Tens of thousands of children and young people are expected to take part in the next global climate strike which takes place this Friday, 15 March 2019, in nearly 100 countries worldwide and up to 100 locations across the UK.
This global strike was called by the 16-year-old schoolgirl Greta Thunberg who began striking outside the Swedish Parliament last August.
The movement, sparked by a single 16-year-old in Sweden, has gone global.
"Young people, in particular, have the right to feel angry about the future that we are about to leave them if we can not bring about a change that is proportionate to the magnitude of the threat".
Ahead of Friday's School Strike for Climate, we spoke to four young Australians about why they'll be taking to the streets.
"I don't know of any climate striker that genuinely wants to miss school".
Vivanco supports the strike but points out that most Burlington and Vermont legislators are progressive and are already doing work on climate change. "If you are a citizen of Kelowna, British Columbia, Canada, North America, or the Earth as a whole, this strike is for you", reads the Facebook event, titled Student Strike 4 Climate 2019. I want you to feel the fear I feel every day. Thousands of students have followed her example ever since.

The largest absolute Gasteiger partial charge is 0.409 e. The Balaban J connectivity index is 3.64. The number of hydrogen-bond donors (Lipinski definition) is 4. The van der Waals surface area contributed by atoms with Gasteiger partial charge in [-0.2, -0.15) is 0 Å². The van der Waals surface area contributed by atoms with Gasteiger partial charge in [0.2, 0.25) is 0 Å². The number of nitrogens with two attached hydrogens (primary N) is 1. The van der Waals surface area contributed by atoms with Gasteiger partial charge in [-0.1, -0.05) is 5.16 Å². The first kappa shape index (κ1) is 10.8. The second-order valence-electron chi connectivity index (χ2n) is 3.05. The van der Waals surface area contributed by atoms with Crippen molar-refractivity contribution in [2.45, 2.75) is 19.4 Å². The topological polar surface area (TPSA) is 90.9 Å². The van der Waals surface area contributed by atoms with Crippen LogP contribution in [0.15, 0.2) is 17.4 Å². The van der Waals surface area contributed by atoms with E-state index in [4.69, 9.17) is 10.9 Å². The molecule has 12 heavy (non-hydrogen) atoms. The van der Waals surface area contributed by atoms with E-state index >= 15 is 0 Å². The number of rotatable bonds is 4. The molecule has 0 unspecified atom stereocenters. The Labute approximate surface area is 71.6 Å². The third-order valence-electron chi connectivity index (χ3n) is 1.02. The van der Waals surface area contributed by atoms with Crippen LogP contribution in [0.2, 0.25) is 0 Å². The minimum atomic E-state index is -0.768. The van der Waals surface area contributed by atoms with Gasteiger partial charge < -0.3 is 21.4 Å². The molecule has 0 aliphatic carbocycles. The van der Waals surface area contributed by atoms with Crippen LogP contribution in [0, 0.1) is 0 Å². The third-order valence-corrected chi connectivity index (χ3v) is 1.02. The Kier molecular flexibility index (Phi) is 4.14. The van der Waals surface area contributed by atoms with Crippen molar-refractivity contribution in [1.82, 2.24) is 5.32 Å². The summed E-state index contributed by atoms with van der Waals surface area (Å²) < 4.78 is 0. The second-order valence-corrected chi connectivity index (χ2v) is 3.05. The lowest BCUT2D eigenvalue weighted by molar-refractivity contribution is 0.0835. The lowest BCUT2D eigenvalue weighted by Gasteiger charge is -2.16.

"I live in Western Sydney where the effects of climate change are also felt to quite an alarming degree", she says. The reason? A lack of action on climate change.
"On climate change, we have to acknowledge that we have failed", Greta, an invited speaker, told the global ruling class in Davos in January. Although there is not an organized strike at BHS, the environmental club, Leader in Environmental Awareness and Protection (LEAP), will have a petition for Vermont legislature encouraging them to have stronger policies on climate change. There are, however, a couple of things that make this action unique and different to what we have seen before.
"I have no idea what to expect", he said. "If nothing else, it's going to be the day when young people worldwide stand up as one and announce they're here to fight for their future", said the Climate Reality Project.
"I think [the strike] is important because one, they're using their voice and two, they're putting pressure on trying to get something done, and hopefully they can get something done".
Last month, more than 10,000 pupils across the United Kingdom sought their parents' permission and left classrooms in Glasgow, Leeds, Exeter, London and Brighton to join UK-wide climate strikes.
"In particular, young people have the right to be angry about the future we are leaving for them, if there is no urgent change in proportion to the magnitude of the threat".